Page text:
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Conversations about safe firearm storage at purchase can influence use of firearm locks
Although cable locks—commonly distributed to prevent firearm injury and death—are included in many legal firearm purchases, research shows firearm owners rarely prefer or use these devices.
But a Rutgers study published in Injury Epidemiology found that gun owners who were told about cable locks at the time they purchased the firearm were more than twice as likely to use locking devices than those who weren't told about cable locks when they made these purchases.
"Simply placing a cable lock in a bag when somebody purchases a firearm likely has minimal impact, but a simple discussion mentioning that a lock was included may make enough of an impact to prompt the firearm owner to keep their firearms locked up when not in use," said Michael Anestis, executive director of the New Jersey Gun Violence Research Center at Rutgers and senior author of the study.
Anestis, an associate professor in the Rutgers School of Public Health, said 1,203 firearm-owning adults throughout the United States and 1,556 firearm-owning adults from Minnesota, Mississippi and New Jersey were surveyed. Nationally researchers found that those who were told about the cable locks each time they made a purchase were more than four times likely to use a locking device on their firearms.
"These finding highlight an important role for firearm retailers in keeping firearm owners, their loved ones and their communities safe," Anestis said.
Although cable locks and similar devices can't prevent all firearm injuries and deaths, research has shown that storing firearms unlocked and more readily accessible increases the risk of all forms of gun violence. Lowering the odds that someone will access a firearm that they shouldn't access offers substantial promise as a method to prevent tragedies—whether that means preventing a child from picking up a firearm and unintentionally shooting themselves or creating a barrier between a firearm owner and their weapon during a moment of crisis, researchers insist.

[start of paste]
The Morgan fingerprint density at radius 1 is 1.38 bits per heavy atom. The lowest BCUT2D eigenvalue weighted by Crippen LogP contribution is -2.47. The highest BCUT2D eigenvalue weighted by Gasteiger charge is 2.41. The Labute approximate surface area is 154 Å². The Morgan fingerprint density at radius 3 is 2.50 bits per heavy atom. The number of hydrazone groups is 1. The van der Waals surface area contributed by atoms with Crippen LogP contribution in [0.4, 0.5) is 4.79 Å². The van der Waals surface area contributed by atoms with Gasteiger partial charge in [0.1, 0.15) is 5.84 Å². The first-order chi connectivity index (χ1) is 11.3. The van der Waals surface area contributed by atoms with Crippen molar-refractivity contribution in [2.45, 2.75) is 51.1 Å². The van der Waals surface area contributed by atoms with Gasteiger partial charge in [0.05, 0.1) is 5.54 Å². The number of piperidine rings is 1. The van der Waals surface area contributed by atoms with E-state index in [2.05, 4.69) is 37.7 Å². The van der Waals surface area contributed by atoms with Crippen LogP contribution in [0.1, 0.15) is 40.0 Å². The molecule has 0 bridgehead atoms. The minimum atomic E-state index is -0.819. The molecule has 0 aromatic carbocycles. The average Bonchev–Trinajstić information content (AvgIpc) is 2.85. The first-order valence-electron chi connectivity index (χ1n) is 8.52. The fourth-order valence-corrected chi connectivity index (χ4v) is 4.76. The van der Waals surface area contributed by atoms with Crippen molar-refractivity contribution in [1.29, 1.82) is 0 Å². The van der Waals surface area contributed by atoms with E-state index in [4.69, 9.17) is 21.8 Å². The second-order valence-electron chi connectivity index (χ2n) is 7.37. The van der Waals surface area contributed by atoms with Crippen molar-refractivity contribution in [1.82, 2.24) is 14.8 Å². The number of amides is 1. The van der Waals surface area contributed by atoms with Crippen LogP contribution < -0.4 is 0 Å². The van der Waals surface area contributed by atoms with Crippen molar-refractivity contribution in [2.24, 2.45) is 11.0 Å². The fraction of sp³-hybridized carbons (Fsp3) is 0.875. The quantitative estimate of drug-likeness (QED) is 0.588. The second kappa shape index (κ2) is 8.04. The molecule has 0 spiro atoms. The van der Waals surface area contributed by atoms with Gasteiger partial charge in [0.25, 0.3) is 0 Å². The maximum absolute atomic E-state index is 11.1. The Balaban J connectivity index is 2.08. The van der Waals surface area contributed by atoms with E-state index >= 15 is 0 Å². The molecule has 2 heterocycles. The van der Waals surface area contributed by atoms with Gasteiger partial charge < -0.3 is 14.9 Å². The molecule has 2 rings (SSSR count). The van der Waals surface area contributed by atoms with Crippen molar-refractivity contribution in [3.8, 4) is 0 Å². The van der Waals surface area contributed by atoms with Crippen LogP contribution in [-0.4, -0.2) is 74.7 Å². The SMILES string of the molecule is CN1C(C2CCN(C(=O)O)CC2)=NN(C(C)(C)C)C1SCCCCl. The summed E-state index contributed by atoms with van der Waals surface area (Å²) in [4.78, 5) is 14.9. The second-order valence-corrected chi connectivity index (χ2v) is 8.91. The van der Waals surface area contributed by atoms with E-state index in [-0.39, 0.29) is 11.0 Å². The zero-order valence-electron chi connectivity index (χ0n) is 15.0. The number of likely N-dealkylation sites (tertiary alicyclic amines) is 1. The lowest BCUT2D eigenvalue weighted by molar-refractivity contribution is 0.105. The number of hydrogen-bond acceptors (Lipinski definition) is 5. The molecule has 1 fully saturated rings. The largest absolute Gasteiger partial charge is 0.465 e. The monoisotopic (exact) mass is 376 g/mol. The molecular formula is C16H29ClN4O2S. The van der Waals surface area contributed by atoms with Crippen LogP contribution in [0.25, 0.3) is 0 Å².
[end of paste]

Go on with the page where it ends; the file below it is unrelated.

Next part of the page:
According to Shelby Bandel, a doctoral student at the New Jersey Gun Violence Research Center and the lead author of the study, these findings indicate that firearm retailers are a pivotal component of effort to lower the risk of firearminjury and death.
"Encouraging retailers to notify firearm buyers about the included locking devices may be a scalable tool for increasing secure firearm storage," Bandel said. "A simple conversation about how and why to use a lock may very well save a life."
More information: Shelby L. Bandel et al, Interactions at the point of firearm purchase and subsequent use of locking devices, Injury Epidemiology (2023). DOI: 10.1186/s40621-023-00421-0